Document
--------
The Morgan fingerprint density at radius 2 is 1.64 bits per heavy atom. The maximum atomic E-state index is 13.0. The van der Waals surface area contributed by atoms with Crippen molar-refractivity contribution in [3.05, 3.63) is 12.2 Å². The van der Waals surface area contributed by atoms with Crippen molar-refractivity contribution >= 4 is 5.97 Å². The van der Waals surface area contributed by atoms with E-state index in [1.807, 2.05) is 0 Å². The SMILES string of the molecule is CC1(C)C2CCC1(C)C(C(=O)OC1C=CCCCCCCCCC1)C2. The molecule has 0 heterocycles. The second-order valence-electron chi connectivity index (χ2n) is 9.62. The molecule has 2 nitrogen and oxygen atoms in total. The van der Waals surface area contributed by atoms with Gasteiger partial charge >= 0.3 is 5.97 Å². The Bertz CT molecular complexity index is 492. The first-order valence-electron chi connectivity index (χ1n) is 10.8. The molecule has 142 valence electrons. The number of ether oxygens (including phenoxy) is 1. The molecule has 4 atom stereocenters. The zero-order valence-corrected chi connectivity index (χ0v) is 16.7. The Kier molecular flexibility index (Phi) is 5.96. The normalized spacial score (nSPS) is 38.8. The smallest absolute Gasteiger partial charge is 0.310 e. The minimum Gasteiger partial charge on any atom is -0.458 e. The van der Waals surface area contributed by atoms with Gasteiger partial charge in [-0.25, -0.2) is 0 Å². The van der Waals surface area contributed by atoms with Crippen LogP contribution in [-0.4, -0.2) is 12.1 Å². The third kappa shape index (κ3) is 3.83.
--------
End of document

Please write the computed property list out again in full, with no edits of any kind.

The Morgan fingerprint density at radius 2 is 1.64 bits per heavy atom. The maximum atomic E-state index is 13.0. The van der Waals surface area contributed by atoms with Crippen molar-refractivity contribution in [3.05, 3.63) is 12.2 Å². The van der Waals surface area contributed by atoms with Crippen molar-refractivity contribution >= 4 is 5.97 Å². The van der Waals surface area contributed by atoms with E-state index in [1.807, 2.05) is 0 Å². The SMILES string of the molecule is CC1(C)C2CCC1(C)C(C(=O)OC1C=CCCCCCCCCC1)C2. The molecule has 0 heterocycles. The second-order valence-electron chi connectivity index (χ2n) is 9.62. The molecule has 2 nitrogen and oxygen atoms in total. The van der Waals surface area contributed by atoms with Gasteiger partial charge >= 0.3 is 5.97 Å². The Bertz CT molecular complexity index is 492. The first-order valence-electron chi connectivity index (χ1n) is 10.8. The molecule has 142 valence electrons. The number of ether oxygens (including phenoxy) is 1. The molecule has 4 atom stereocenters. The zero-order valence-corrected chi connectivity index (χ0v) is 16.7. The Kier molecular flexibility index (Phi) is 5.96. The normalized spacial score (nSPS) is 38.8. The smallest absolute Gasteiger partial charge is 0.310 e. The minimum Gasteiger partial charge on any atom is -0.458 e. The van der Waals surface area contributed by atoms with Gasteiger partial charge in [-0.25, -0.2) is 0 Å². The van der Waals surface area contributed by atoms with Crippen LogP contribution in [-0.4, -0.2) is 12.1 Å². The third kappa shape index (κ3) is 3.83.